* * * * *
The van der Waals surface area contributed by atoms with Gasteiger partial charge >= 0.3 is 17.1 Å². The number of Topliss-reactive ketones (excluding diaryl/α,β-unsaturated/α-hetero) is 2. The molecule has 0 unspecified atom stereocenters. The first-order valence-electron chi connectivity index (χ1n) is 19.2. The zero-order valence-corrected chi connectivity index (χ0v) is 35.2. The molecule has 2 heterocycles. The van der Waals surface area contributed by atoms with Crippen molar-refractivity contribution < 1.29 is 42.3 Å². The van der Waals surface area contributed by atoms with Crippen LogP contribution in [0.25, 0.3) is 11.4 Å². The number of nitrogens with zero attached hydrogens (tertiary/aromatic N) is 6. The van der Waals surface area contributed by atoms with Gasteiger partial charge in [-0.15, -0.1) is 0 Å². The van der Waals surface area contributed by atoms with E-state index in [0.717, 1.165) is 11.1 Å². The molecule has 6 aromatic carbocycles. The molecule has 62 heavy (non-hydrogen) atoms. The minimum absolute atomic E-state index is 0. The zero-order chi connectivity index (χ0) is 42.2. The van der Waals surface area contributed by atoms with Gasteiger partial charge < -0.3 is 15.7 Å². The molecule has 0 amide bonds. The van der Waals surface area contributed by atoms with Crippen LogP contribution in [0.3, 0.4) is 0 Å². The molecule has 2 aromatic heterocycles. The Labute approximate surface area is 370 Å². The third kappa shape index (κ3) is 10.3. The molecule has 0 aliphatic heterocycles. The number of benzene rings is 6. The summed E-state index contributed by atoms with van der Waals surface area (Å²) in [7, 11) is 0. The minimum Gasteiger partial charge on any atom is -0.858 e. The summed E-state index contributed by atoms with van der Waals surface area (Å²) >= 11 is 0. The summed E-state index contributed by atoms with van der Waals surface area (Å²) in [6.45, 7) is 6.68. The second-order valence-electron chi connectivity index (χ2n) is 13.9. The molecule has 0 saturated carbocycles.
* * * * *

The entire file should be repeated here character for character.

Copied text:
The van der Waals surface area contributed by atoms with Gasteiger partial charge >= 0.3 is 17.1 Å². The number of Topliss-reactive ketones (excluding diaryl/α,β-unsaturated/α-hetero) is 2. The molecule has 0 unspecified atom stereocenters. The first-order valence-electron chi connectivity index (χ1n) is 19.2. The zero-order valence-corrected chi connectivity index (χ0v) is 35.2. The molecule has 2 heterocycles. The van der Waals surface area contributed by atoms with Crippen molar-refractivity contribution < 1.29 is 42.3 Å². The van der Waals surface area contributed by atoms with Crippen LogP contribution in [0.25, 0.3) is 11.4 Å². The number of nitrogens with zero attached hydrogens (tertiary/aromatic N) is 6. The van der Waals surface area contributed by atoms with Gasteiger partial charge in [-0.15, -0.1) is 0 Å². The van der Waals surface area contributed by atoms with E-state index in [0.717, 1.165) is 11.1 Å². The molecule has 6 aromatic carbocycles. The molecule has 62 heavy (non-hydrogen) atoms. The minimum absolute atomic E-state index is 0. The zero-order chi connectivity index (χ0) is 42.2. The van der Waals surface area contributed by atoms with Gasteiger partial charge < -0.3 is 15.7 Å². The molecule has 0 amide bonds. The van der Waals surface area contributed by atoms with Crippen LogP contribution in [0.3, 0.4) is 0 Å². The molecule has 2 aromatic heterocycles. The Labute approximate surface area is 370 Å². The third kappa shape index (κ3) is 10.3. The molecule has 0 aliphatic heterocycles. The number of benzene rings is 6. The summed E-state index contributed by atoms with van der Waals surface area (Å²) in [7, 11) is 0. The minimum Gasteiger partial charge on any atom is -0.858 e. The summed E-state index contributed by atoms with van der Waals surface area (Å²) >= 11 is 0. The summed E-state index contributed by atoms with van der Waals surface area (Å²) in [6.45, 7) is 6.68. The second-order valence-electron chi connectivity index (χ2n) is 13.9. The molecule has 0 saturated carbocycles.